When Medicare began allowing payment to physicians for advance care planning on January 1, bloggers and editorialists and columnists all commented on the new rule. Many said what a great new advance this is. Dr. Diane Meier, founder of the Center for the Advancement of Palliative Care, said it was “substantive and symbolic.” Others were more guarded. Dr. Robert Wachter of the University of California San Francisco said he expected a “modest uptick” in the number of advance care planning conversations, but did not anticipate the rule would be “transformative.” Now, an essay in Health Affairs pulls together the various comments and critiques and concludes that unless we overcome the prevailing “training deficit,” the pervasive inability of physicians to carry out such conversations, and unless we develop a health care system that allows for the implementation of whatever choices patients make, the reform will be meaningless.
The reason I didn’t blog on this topic—apart from the fact that so many other voices were chiming in—is that it seemed obvious to me that the change was exclusively symbolic. It was obvious because the truth is that doctors have been able to bill for advance care planning visits for years. Instead of using the elaborate “coding system” that most doctors use for billing purposes, in which you have to assess the level of complexity of the history, physical exam, and something nebulous called “medical decision making,” it is perfectly legitimate to bill based on time. All you have to do is state how long you spent with the patient (and family) and write that “over 50% of the visit was devoted to counseling.” If you do that, then there are no specific rules about “documenting” the physical examination and the history--your note can focus primarily on the substance of the visit, advance care planning. And you get paid more for a 40 minute office visit using the old system of time and counseling--$145.82 in 2016—than you do for a 30 minute advance care planning visit using the new code--$86.66 in 2016 (though you can also tack on an extra 30 minutes for filling out forms with the new system and bill another $75.11).
To be sure, to use the old system, the patient has to be physically present. You have to write something in your note about the medical history, but “77 year old retired lawyer with stage 4 non-small cell lung cancer, unresponsive to chemotherapy” is good enough; and you have to write something in your note about the physical examination, but “patient is pale and cachectic; he is hoarse and dyspneic" should suffice. The remainder of the note can address goals of care, choices about limitations of treatment, designation of a health care proxy, and so forth.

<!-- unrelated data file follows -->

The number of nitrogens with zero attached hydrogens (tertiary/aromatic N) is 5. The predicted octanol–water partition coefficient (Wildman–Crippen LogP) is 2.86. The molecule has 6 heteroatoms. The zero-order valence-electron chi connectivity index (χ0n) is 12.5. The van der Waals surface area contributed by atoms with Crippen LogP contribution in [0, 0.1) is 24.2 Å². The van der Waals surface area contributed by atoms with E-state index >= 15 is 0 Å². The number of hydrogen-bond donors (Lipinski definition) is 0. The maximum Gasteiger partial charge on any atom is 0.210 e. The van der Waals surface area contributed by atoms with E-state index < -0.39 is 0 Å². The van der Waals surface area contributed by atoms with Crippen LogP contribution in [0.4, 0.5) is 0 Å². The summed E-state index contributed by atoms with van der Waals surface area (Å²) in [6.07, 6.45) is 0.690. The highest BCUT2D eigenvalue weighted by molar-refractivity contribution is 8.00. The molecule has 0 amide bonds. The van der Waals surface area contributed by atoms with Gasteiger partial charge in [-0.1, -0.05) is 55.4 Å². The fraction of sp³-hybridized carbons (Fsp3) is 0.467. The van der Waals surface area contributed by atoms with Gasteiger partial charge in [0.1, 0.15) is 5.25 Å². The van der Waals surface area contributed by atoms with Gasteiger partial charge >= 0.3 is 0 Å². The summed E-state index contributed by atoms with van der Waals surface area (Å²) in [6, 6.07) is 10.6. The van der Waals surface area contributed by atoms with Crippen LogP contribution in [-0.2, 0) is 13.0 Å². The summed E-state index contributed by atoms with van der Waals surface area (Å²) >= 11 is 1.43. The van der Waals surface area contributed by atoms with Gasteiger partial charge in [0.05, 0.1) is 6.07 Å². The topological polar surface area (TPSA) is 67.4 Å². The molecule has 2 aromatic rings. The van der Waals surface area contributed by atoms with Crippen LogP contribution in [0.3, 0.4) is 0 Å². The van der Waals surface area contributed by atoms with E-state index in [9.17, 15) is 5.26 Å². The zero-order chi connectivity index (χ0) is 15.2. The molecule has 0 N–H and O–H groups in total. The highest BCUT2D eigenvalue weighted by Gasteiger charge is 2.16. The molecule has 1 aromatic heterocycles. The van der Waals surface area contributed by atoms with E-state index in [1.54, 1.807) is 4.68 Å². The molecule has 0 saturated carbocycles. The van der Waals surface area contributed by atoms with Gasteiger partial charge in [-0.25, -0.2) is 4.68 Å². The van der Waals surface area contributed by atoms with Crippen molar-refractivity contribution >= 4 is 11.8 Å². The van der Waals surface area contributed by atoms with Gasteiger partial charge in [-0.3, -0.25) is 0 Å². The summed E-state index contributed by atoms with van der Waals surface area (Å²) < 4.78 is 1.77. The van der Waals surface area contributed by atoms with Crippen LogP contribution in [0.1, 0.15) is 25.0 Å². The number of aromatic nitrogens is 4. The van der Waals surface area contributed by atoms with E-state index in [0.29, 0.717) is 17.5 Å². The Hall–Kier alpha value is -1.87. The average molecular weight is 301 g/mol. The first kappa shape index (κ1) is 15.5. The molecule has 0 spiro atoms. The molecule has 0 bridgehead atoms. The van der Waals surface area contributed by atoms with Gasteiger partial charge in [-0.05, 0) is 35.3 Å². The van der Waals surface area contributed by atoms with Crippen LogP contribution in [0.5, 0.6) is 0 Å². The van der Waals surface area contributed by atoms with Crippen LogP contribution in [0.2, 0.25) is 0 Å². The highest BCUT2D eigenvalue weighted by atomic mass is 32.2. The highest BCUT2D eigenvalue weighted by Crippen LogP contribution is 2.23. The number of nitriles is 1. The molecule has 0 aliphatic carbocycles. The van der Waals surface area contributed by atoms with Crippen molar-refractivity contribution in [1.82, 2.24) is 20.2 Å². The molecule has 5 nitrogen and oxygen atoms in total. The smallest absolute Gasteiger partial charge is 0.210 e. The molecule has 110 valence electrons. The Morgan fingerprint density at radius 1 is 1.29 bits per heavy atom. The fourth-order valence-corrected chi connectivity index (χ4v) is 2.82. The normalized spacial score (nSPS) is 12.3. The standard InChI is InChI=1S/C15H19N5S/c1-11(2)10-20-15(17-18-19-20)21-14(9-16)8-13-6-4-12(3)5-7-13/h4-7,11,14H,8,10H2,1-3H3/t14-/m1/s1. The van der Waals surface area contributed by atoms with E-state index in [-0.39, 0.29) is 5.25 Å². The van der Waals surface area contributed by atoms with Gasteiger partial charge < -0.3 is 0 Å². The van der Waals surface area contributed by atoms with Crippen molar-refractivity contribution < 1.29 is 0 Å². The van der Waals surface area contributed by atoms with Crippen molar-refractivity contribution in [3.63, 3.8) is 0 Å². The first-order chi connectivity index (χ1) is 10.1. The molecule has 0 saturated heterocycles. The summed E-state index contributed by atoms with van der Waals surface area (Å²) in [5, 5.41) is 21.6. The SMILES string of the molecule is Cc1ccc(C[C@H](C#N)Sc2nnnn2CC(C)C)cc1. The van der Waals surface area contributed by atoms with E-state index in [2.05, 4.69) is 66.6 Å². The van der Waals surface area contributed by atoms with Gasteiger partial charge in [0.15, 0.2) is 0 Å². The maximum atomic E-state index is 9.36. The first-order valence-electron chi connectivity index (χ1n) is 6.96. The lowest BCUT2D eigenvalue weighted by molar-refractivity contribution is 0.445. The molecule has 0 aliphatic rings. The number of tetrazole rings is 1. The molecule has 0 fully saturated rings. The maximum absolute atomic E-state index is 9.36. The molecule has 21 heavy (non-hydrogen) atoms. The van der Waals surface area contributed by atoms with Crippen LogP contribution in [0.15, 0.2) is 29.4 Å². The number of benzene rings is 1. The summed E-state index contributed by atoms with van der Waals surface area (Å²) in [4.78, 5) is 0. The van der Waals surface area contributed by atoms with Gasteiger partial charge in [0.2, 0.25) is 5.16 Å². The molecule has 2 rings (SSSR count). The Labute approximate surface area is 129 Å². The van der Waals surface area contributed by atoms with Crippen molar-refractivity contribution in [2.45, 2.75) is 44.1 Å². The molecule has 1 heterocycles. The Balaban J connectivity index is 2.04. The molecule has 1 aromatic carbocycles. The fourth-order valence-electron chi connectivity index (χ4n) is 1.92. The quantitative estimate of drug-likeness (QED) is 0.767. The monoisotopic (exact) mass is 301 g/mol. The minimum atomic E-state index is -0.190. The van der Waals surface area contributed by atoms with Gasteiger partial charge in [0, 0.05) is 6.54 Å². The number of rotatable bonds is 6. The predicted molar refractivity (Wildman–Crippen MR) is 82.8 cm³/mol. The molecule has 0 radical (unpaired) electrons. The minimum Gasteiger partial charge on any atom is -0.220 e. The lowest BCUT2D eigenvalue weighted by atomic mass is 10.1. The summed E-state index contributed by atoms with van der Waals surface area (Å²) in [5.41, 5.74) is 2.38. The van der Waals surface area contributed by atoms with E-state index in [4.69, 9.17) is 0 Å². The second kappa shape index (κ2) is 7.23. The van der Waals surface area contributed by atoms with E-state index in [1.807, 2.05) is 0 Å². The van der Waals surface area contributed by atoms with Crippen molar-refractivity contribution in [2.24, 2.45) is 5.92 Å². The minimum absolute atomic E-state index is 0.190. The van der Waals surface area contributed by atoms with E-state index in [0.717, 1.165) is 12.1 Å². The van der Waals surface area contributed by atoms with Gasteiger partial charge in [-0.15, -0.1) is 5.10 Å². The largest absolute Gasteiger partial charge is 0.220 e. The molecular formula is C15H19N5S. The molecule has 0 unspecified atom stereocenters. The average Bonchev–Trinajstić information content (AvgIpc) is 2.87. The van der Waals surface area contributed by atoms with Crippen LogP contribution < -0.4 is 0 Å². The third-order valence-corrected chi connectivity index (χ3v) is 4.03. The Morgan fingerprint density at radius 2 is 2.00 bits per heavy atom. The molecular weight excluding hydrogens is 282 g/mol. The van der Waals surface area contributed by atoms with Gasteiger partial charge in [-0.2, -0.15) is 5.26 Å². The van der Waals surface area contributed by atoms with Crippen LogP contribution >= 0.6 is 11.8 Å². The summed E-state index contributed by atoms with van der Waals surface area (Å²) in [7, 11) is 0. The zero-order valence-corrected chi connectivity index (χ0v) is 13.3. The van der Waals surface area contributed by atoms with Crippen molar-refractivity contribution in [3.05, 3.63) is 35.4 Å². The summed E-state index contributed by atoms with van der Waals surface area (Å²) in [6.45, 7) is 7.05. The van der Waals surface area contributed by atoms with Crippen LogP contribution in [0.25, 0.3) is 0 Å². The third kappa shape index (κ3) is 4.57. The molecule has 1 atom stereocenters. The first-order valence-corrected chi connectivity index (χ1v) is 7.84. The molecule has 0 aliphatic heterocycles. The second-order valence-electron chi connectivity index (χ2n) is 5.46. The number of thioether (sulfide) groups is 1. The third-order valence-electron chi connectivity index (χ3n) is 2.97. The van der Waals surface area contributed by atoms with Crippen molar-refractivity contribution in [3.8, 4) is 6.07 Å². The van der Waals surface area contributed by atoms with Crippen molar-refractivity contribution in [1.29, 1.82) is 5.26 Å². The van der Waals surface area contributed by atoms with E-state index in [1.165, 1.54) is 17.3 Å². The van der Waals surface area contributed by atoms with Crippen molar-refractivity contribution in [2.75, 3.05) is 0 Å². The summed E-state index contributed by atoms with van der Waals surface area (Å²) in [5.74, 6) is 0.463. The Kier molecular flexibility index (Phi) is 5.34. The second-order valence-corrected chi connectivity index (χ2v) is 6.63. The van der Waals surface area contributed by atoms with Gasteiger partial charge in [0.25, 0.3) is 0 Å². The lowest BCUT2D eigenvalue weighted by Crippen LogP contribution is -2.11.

Now I don’t want to underestimate the power of symbols—especially since the effort to include any kind of mention of advance care planning in the Affordable Care Act was dead on arrival after Sarah Palin made her notorious “death panel” comments. But sometimes adopting health policies that are doomed to be ineffective leads us astray because we think we have “solved” whatever problem led to the introduction of that policy in the first place, and result in our failing to solve the problem over the coming years. Perhaps the Patient Self-Determination Act of 1990 was a legislative example of the same phenomenon—as a result of this law, every state and the District of Columbia passed some sort of advance directive legislation over the next decade, but we now recognize that this kind of “legal transactional” approach to advance care planning, rather than a more communications-based approach, doesn’t work: either people don’t use it, doctors don’t follow the directive, or the directive doesn’t apply in precisely the clinical situations that real people find themselves in.
So yes, Medicare’s decision to reimburse doctors for time explicitly spent on advance care planning is symbolically important. But I worry that it will result in unwarranted complacence, in our checking off advance care planning reform as “accomplished” on our national to-do list. Now that would be a serious mistake.